As the District Judge noted, the Transportation Act granted subpoena enforcement jurisdiction to "any district court," and the Supreme Court, in the absence of countervailing considerations, interpreted this to mean any district court "of competent jurisdiction." The Federal Trade Commission Act, on the other hand, restricted enforcement suits to those district courts "within the jurisdiction of which such inquiry is carried on." So too, however, does the Interstate Commerce Act. And the Supreme Court in Robertson indicated in 1925 that it thought the ICC was equally without authority to enforce subpoenas in districts other than those where the respondent resides.
In the first place, however, the Court's statement in Robertson with respect to the ICC's powers is clearly dictum. Secondly, as Professor Davis has so convincingly demonstrated, the Court's view of the investigatory powers of federal agencies has broadened dramatically since 1925. See 1 K. Davis, Administrative Law Treatise §§ 3.01-3.04 (1958). Additionally, we note that 28 U.S.C. § 2321 specifically grants nationwide service of process to the district courts, inter alia, in suits to enforce "any order of the Interstate Commerce Commission other than for the payment of money or the collection of fines, penalties and forfeitures." An implied grant of authority to enforce subpoenas via nationwide service would thus appear to be unnecessary to achieve the purpose of the Interstate Commerce Act regulatory scheme.
We therefore do not feel that the dictum in the Robertson case prevents the construction placed upon Section 9 of the FTC Act by the District Court here.
The Commission's rules provide for the use of subpoenas in pre-complaint investigations, 16 C.F.R. § 2.7, as well as in post-complaint discovery, 16 C.F.R. § 3.34 (b) (1). The latter rule, which is the one involved in the instant case, provides:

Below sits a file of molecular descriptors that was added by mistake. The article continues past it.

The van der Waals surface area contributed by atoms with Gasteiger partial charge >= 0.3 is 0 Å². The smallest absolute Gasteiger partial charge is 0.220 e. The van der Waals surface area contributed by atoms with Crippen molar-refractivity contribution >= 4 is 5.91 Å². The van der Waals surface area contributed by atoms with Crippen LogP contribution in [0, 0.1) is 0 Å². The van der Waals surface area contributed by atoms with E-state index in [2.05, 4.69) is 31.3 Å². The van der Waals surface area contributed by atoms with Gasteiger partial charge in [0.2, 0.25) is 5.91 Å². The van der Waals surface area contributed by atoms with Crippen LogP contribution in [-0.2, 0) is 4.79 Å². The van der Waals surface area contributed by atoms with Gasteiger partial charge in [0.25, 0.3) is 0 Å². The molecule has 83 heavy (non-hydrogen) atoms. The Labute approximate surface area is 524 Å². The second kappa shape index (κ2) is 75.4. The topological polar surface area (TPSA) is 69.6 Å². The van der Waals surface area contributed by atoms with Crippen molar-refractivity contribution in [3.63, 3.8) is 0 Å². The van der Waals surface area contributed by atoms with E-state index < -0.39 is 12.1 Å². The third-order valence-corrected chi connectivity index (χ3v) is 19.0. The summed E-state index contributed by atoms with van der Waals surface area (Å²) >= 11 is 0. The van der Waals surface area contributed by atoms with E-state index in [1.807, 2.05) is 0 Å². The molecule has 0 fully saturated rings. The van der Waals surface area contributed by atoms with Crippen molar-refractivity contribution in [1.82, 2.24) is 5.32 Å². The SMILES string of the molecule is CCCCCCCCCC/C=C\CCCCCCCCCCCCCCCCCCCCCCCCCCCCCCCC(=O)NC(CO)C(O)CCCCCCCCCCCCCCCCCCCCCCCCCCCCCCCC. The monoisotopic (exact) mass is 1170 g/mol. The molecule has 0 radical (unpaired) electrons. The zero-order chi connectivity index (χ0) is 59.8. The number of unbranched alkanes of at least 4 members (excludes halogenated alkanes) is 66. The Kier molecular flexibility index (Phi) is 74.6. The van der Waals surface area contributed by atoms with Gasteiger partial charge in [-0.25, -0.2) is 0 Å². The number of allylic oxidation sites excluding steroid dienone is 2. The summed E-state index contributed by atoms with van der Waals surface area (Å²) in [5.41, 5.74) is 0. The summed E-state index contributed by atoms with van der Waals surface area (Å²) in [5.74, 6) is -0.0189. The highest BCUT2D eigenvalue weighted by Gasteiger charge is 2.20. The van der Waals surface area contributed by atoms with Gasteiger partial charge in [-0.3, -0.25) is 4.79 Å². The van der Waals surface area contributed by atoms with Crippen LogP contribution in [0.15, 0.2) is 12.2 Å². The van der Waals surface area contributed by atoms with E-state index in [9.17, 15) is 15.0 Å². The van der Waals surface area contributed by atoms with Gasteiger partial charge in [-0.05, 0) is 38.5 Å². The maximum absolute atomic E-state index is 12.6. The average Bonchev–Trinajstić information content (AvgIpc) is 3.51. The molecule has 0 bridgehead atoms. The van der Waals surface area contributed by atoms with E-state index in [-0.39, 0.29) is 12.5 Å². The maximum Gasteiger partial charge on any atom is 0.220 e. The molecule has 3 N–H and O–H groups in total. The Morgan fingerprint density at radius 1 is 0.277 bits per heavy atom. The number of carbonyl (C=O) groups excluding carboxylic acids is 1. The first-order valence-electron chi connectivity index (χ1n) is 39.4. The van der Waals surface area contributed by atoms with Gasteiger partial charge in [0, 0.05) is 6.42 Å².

(b) Subpoenas duces tecum. (1) Application for issuance of a subpoena requiring a person to appear and depose or testify and to produce specified documents, papers, books, or other physical exhibits at the taking of a deposition, or at a prehearing conference, or at an adjudicative hearing shall be made in writing to the hearing examiner, and shall specify as exactly as possible the material to be produced, showing the general relevancy of the material and the reasonableness of the scope of the subpoena. Any motion to limit or quash such subpoena shall be filed within ten (10) days after service thereof, or within such other time as the hearing examiner may allow.
We note that nothing in the rule itself restricts the scope of discovery in the manner that appellant here urges.
Dkt. 8738, 3 CCH Trade Reg.Rep. ¶ 18,103 (13 Nov. 1967)
Thus inAll-State the hearing examiner had issued a document entitled an "order" which was not authorized by the then controlling Commission rules of practice. In reviewing the objections to this order the Commission did not hold that its deficiencies entitled the respondent to avoid altogether producing the information sought. Rather, the Commission stated:
In short, we have been presented with a legal chimera. It has the head of an order for the production of documents, the body of a broad investigational subpoena, and the tail of an order requiring access. While we cannot condone the existence of such a creature, upon proper application by complaint counsel the examiner is fully empowered to issue a more limited and unified order which measures up to the letter and spirit of the current rules of practice.
All-State Industries of North Carolina, Inc., Dkt. 8738, 3 CCH Trade Reg.Rep. ¶ 18,503 (9 August 1968) (hereafter, All-State II)
The Commission initially investigated Lehigh's acquisition of two ready-mixed concrete producers, Materials Service Corporation (Materials Service) of Orlando, Florida, and Acme Concrete Co. (Acme) of Miami, Florida. After the investigation was completed but before a final complaint issued, the Commission learned of Lehigh's acquisition of two more ready-mixed concrete firms, Falls City Concrete and Stone Co., Inc. (Falls City), of Fern Creek, Kentucky, and Virginia Concrete Co., Inc. (Virginia Concrete), of Springfield, Virginia. A complaint was then issued covering all four of these acquisitions. Subsequently, the Commission discovered yet another acquisition, Cement Block Industries of Miami, Inc., of Miami, Florida, and an amended complaint was then issued covering all five acquisitions
9 Moore, Federal Practice, ¶ 81.06  (1954)